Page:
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Blood meal sources of wild and domestic Triatoma infestans (Hemiptera: Reduviidae) in Bolivia: connectivity between cycles of transmission of Trypanosoma cruzi.

Buitrago R, Bosseno MF, Depickère S, Waleckx E, Salas R, Aliaga C, Barnabé C, Brenière SF - Parasit Vectors (2016)

Bottom Line: Interestingly, blood from wild animals was identified in triatomines captured in the peridomestic and domestic environment, and blood from domestic animals was found in triatomines captured in the wild, revealing links between wild and domestic cycles of T. cruzi transmission.The current study suggests that wild T. infestans attack humans in the wild, but is also able to bite humans in domestic settings before going back to its natural environment.These results support the risk to human health posed by wild populations of T. infestans.

View Article: PubMed Central - PubMed

Affiliation: IRD, Institut de Recherche pour le Développement, UMR INTERTRYP, (IRD-CIRAD), Interactions hôtes-vecteurs-parasites-environnement dans les maladies tropicales négligées dues aux trypanosomatidés, 911 Av. Agropolis, Montpellier, cédex 5, 34394, France. rosiob8@gmail.com.

ABSTRACT

Background: Chagas disease is a major public health problem in Latin America. Its etiologic agent, Trypanosoma cruzi, is mainly transmitted through the contaminated faeces of blood-sucking insects called triatomines. Triatoma infestans is the main vector in various countries in South America and recently, several foci of wild populations of this species have been described in Bolivia and other countries. These wild populations are suspected of affecting the success of insecticide control campaigns being carried out in South America. To assess the risk that these T. infestans populations pose to human health, it is helpful to determine blood meal sources.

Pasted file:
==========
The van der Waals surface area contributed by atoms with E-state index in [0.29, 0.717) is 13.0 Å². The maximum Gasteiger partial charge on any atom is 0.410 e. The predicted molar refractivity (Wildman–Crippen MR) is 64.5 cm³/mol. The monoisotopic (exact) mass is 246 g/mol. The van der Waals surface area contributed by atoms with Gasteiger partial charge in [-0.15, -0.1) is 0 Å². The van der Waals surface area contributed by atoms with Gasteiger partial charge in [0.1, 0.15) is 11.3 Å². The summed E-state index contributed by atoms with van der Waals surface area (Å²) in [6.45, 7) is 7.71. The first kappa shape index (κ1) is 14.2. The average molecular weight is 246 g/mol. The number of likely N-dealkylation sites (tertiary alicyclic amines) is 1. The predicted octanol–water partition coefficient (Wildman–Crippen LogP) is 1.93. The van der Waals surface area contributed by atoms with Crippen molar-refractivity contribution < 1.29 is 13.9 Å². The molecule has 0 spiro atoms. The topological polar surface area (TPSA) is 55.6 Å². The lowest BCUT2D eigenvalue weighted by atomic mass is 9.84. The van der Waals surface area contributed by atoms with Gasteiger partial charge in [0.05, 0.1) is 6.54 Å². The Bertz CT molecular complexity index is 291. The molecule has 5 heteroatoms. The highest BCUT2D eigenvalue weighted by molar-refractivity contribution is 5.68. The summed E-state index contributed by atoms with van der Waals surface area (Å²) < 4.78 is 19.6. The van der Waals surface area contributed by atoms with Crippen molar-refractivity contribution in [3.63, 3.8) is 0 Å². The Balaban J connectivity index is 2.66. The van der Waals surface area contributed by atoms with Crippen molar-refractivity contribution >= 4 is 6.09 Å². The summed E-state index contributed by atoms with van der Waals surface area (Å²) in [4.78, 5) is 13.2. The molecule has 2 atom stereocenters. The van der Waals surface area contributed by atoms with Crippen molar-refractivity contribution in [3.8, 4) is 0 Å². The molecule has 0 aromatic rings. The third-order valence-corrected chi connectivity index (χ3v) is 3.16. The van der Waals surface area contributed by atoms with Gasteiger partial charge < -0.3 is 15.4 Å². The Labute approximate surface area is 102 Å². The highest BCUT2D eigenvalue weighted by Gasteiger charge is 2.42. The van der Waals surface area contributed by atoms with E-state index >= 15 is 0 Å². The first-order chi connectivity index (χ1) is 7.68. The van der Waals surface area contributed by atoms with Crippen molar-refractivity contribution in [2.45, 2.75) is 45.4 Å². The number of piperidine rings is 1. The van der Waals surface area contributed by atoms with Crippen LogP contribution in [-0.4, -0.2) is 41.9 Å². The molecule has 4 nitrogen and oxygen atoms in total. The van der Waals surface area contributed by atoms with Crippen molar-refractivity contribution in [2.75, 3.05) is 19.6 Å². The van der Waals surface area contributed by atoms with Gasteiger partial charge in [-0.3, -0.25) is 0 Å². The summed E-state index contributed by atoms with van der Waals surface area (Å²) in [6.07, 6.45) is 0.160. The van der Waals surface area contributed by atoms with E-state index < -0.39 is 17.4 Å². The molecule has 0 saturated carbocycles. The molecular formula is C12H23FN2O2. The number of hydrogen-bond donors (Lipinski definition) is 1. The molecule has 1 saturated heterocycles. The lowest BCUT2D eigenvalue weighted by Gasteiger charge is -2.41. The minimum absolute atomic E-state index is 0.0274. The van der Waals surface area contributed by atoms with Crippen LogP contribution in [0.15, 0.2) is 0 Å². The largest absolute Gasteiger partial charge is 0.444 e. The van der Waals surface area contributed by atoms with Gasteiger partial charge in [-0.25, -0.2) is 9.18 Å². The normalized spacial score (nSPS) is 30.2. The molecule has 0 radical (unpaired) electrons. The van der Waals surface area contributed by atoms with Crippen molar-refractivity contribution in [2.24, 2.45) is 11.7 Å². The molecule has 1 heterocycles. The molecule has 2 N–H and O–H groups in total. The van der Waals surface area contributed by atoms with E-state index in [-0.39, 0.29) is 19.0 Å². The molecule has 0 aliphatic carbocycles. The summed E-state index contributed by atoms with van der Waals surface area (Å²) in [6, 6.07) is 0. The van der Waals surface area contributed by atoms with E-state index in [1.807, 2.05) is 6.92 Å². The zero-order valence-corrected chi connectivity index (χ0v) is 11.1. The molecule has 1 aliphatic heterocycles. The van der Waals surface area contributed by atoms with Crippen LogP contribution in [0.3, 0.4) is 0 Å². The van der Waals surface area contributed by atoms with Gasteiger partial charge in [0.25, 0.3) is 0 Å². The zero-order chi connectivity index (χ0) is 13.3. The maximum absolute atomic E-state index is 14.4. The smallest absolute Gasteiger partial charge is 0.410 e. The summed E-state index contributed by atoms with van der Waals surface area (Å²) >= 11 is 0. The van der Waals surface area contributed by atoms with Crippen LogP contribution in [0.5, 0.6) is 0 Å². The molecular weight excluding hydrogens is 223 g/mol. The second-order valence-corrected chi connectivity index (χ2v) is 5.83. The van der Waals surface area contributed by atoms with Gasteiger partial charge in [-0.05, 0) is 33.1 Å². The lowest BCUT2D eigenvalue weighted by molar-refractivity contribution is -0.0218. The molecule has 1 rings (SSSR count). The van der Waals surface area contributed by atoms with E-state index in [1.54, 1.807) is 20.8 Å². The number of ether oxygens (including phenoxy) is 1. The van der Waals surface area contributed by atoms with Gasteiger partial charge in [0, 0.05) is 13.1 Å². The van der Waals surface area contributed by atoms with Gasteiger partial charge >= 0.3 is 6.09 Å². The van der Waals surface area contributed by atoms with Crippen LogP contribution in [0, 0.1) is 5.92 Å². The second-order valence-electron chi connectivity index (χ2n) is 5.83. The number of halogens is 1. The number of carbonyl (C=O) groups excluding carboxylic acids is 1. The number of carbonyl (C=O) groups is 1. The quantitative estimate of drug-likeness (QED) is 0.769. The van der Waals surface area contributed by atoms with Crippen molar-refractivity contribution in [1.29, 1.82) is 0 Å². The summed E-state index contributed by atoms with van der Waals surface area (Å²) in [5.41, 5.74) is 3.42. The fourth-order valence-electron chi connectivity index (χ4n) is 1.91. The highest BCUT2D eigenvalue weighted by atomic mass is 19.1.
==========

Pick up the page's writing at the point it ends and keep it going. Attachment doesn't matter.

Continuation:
Methods: In the present work, blood meals were identified in various Bolivian wild T. infestans populations and in three specific areas, in both wild and intra-peridomestic populations to assess the links between wild and domestic cycles of T. cruzi transmission. PCR-HDA and sequencing of Cytb gene were used to identify these blood meal sources.

Results and discussion: Fourteen vertebrate species were identified as wild blood meal sources. Of those, the most prevalent species were two Andean endemic rodents, Octodontomys gliroides (36%) and Galea musteloides (30%), while humans were the third most prevalent source (18.7%). Of 163 blood meals from peridomestic areas, more than half were chickens, and the others were generally domestic animals or humans. Interestingly, blood from wild animals was identified in triatomines captured in the peridomestic and domestic environment, and blood from domestic animals was found in triatomines captured in the wild, revealing links between wild and domestic cycles of T. cruzi transmission.

Conclusion: The current study suggests that wild T. infestans attack humans in the wild, but is also able to bite humans in domestic settings before going back to its natural environment. These results support the risk to human health posed by wild populations of T. infestans.

No MeSH data available.


Related in: MedlinePlus

Vertebrate blood meal sources of intra-peridomestic T. infestans identified by PCR-HDA and sequencing in three specific areas (Quillacollo, Thago Thago and Sapini). The ellipses show the wild animals identified
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Fig3: Vertebrate blood meal sources of intra-peridomestic T. infestans identified by PCR-HDA and sequencing in three specific areas (Quillacollo, Thago Thago and Sapini). The ellipses show the wild animals identified

Mentions: In the sylvatic area around Sapini, 50 intestinal contents were processed and 17 blood meal sources (34 %) were identified. Three species of wild rodents and human were identified (Table 3). The most prevalent blood meal source identified in both adult specimens and nymphal instars was O. gliroides (58.8 %). The second most prevalent species was H. sapiens (23.5 %) found in three adult specimens and a 5th nymphal instar. In peridomiciles, a total of 13 samples were processed and the blood meal sources of seven samples were identified (53.8 %). The most prevalent blood sources were chicken (71 %) and human (Table 3, Fig. 3).Table 3